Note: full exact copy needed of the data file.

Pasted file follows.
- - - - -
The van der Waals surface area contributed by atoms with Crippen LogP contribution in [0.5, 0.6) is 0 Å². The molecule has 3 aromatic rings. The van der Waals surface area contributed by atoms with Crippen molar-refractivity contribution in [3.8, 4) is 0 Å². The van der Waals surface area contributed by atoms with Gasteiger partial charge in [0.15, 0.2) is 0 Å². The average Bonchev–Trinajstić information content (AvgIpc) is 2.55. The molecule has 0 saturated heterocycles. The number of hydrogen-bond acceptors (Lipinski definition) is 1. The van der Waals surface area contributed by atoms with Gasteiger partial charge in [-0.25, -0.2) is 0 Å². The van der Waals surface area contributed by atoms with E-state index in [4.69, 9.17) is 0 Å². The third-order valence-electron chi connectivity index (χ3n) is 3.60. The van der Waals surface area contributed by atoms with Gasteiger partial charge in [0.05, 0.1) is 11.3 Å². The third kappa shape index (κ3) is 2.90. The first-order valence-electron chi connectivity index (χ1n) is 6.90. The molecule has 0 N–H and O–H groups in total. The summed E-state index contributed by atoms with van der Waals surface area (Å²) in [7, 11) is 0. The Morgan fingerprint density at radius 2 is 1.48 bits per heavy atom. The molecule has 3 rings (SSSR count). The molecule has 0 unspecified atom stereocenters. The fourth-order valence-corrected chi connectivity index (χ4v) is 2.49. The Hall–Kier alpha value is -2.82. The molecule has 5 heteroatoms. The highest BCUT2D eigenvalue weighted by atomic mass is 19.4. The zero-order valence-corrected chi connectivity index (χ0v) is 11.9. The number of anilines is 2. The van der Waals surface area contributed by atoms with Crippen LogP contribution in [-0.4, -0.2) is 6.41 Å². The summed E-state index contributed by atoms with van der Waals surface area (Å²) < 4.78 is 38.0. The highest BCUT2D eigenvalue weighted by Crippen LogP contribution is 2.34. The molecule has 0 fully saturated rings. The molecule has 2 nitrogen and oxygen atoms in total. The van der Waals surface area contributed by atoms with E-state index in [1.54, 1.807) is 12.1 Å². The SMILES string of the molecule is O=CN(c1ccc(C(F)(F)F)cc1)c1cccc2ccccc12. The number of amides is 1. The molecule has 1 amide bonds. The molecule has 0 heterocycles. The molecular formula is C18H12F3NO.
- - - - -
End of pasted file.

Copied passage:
The van der Waals surface area contributed by atoms with Crippen LogP contribution in [0.5, 0.6) is 0 Å². The molecule has 3 aromatic rings. The van der Waals surface area contributed by atoms with Crippen molar-refractivity contribution in [3.8, 4) is 0 Å². The van der Waals surface area contributed by atoms with Gasteiger partial charge in [0.15, 0.2) is 0 Å². The average Bonchev–Trinajstić information content (AvgIpc) is 2.55. The molecule has 0 saturated heterocycles. The number of hydrogen-bond acceptors (Lipinski definition) is 1. The van der Waals surface area contributed by atoms with Gasteiger partial charge in [-0.25, -0.2) is 0 Å². The van der Waals surface area contributed by atoms with E-state index in [4.69, 9.17) is 0 Å². The third-order valence-electron chi connectivity index (χ3n) is 3.60. The van der Waals surface area contributed by atoms with Gasteiger partial charge in [0.05, 0.1) is 11.3 Å². The third kappa shape index (κ3) is 2.90. The first-order valence-electron chi connectivity index (χ1n) is 6.90. The molecule has 0 N–H and O–H groups in total. The summed E-state index contributed by atoms with van der Waals surface area (Å²) in [7, 11) is 0. The Morgan fingerprint density at radius 2 is 1.48 bits per heavy atom. The molecule has 3 rings (SSSR count). The molecule has 0 unspecified atom stereocenters. The fourth-order valence-corrected chi connectivity index (χ4v) is 2.49. The Hall–Kier alpha value is -2.82. The molecule has 5 heteroatoms. The highest BCUT2D eigenvalue weighted by atomic mass is 19.4. The zero-order valence-corrected chi connectivity index (χ0v) is 11.9. The number of anilines is 2. The van der Waals surface area contributed by atoms with Crippen LogP contribution in [-0.4, -0.2) is 6.41 Å². The summed E-state index contributed by atoms with van der Waals surface area (Å²) < 4.78 is 38.0. The highest BCUT2D eigenvalue weighted by Crippen LogP contribution is 2.34. The molecule has 0 fully saturated rings. The molecule has 2 nitrogen and oxygen atoms in total. The van der Waals surface area contributed by atoms with E-state index in [1.54, 1.807) is 12.1 Å². The SMILES string of the molecule is O=CN(c1ccc(C(F)(F)F)cc1)c1cccc2ccccc12. The number of amides is 1. The molecule has 1 amide bonds. The molecule has 0 heterocycles. The molecular formula is C18H12F3NO.